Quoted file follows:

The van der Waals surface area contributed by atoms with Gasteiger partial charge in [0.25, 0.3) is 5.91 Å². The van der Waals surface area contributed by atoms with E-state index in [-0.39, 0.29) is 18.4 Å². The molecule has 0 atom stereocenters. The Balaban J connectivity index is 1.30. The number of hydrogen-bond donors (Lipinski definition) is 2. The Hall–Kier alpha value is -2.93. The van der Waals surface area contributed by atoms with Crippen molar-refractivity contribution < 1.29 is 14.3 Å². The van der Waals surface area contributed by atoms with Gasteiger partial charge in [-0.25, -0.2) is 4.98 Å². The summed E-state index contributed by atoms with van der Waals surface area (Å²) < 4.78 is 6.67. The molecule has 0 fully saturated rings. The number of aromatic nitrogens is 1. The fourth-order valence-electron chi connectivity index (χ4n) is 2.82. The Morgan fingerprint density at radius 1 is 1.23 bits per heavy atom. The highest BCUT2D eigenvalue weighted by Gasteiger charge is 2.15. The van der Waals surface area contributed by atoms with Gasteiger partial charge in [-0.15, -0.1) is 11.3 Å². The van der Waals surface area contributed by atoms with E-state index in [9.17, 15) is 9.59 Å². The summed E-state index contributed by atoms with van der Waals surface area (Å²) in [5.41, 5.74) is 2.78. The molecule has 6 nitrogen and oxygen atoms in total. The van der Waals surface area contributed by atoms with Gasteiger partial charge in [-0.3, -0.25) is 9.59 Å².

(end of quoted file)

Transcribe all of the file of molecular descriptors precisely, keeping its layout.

The van der Waals surface area contributed by atoms with Gasteiger partial charge in [0.25, 0.3) is 5.91 Å². The van der Waals surface area contributed by atoms with E-state index in [-0.39, 0.29) is 18.4 Å². The molecule has 0 atom stereocenters. The Balaban J connectivity index is 1.30. The number of hydrogen-bond donors (Lipinski definition) is 2. The Hall–Kier alpha value is -2.93. The van der Waals surface area contributed by atoms with Crippen molar-refractivity contribution < 1.29 is 14.3 Å². The van der Waals surface area contributed by atoms with Gasteiger partial charge in [-0.25, -0.2) is 4.98 Å². The summed E-state index contributed by atoms with van der Waals surface area (Å²) < 4.78 is 6.67. The molecule has 0 fully saturated rings. The number of aromatic nitrogens is 1. The fourth-order valence-electron chi connectivity index (χ4n) is 2.82. The Morgan fingerprint density at radius 1 is 1.23 bits per heavy atom. The highest BCUT2D eigenvalue weighted by Gasteiger charge is 2.15. The van der Waals surface area contributed by atoms with Gasteiger partial charge in [-0.15, -0.1) is 11.3 Å². The van der Waals surface area contributed by atoms with E-state index in [9.17, 15) is 9.59 Å². The summed E-state index contributed by atoms with van der Waals surface area (Å²) in [5.41, 5.74) is 2.78. The molecule has 6 nitrogen and oxygen atoms in total. The van der Waals surface area contributed by atoms with Gasteiger partial charge in [-0.3, -0.25) is 9.59 Å².